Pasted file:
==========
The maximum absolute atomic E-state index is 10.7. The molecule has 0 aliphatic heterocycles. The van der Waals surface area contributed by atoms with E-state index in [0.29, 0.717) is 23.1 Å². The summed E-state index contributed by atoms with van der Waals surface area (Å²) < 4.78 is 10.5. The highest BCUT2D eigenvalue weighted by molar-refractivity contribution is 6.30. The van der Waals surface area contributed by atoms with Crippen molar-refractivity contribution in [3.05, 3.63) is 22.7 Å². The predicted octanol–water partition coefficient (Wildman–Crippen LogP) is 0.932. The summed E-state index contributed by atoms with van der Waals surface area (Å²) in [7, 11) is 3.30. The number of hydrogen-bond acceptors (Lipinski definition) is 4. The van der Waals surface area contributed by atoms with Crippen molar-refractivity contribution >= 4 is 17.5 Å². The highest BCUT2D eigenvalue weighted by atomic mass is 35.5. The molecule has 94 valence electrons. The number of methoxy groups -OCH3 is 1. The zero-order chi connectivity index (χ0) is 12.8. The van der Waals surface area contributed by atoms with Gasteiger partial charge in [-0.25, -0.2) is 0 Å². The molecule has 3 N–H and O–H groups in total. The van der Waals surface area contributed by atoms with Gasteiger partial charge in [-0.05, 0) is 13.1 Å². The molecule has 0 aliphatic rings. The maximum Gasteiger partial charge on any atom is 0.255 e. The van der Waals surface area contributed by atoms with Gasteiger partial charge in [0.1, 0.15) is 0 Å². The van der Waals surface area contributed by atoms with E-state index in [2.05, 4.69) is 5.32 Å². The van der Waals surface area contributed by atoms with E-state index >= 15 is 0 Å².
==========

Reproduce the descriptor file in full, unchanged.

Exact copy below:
The maximum absolute atomic E-state index is 10.7. The molecule has 0 aliphatic heterocycles. The van der Waals surface area contributed by atoms with E-state index in [0.29, 0.717) is 23.1 Å². The summed E-state index contributed by atoms with van der Waals surface area (Å²) < 4.78 is 10.5. The highest BCUT2D eigenvalue weighted by molar-refractivity contribution is 6.30. The van der Waals surface area contributed by atoms with Crippen molar-refractivity contribution in [3.05, 3.63) is 22.7 Å². The predicted octanol–water partition coefficient (Wildman–Crippen LogP) is 0.932. The summed E-state index contributed by atoms with van der Waals surface area (Å²) in [7, 11) is 3.30. The number of hydrogen-bond acceptors (Lipinski definition) is 4. The van der Waals surface area contributed by atoms with Crippen molar-refractivity contribution >= 4 is 17.5 Å². The highest BCUT2D eigenvalue weighted by atomic mass is 35.5. The molecule has 94 valence electrons. The number of methoxy groups -OCH3 is 1. The zero-order chi connectivity index (χ0) is 12.8. The van der Waals surface area contributed by atoms with Gasteiger partial charge in [-0.25, -0.2) is 0 Å². The molecule has 3 N–H and O–H groups in total. The van der Waals surface area contributed by atoms with Gasteiger partial charge in [-0.05, 0) is 13.1 Å². The molecule has 0 aliphatic rings. The maximum Gasteiger partial charge on any atom is 0.255 e. The van der Waals surface area contributed by atoms with Gasteiger partial charge in [0.1, 0.15) is 0 Å². The van der Waals surface area contributed by atoms with E-state index in [2.05, 4.69) is 5.32 Å². The van der Waals surface area contributed by atoms with E-state index >= 15 is 0 Å².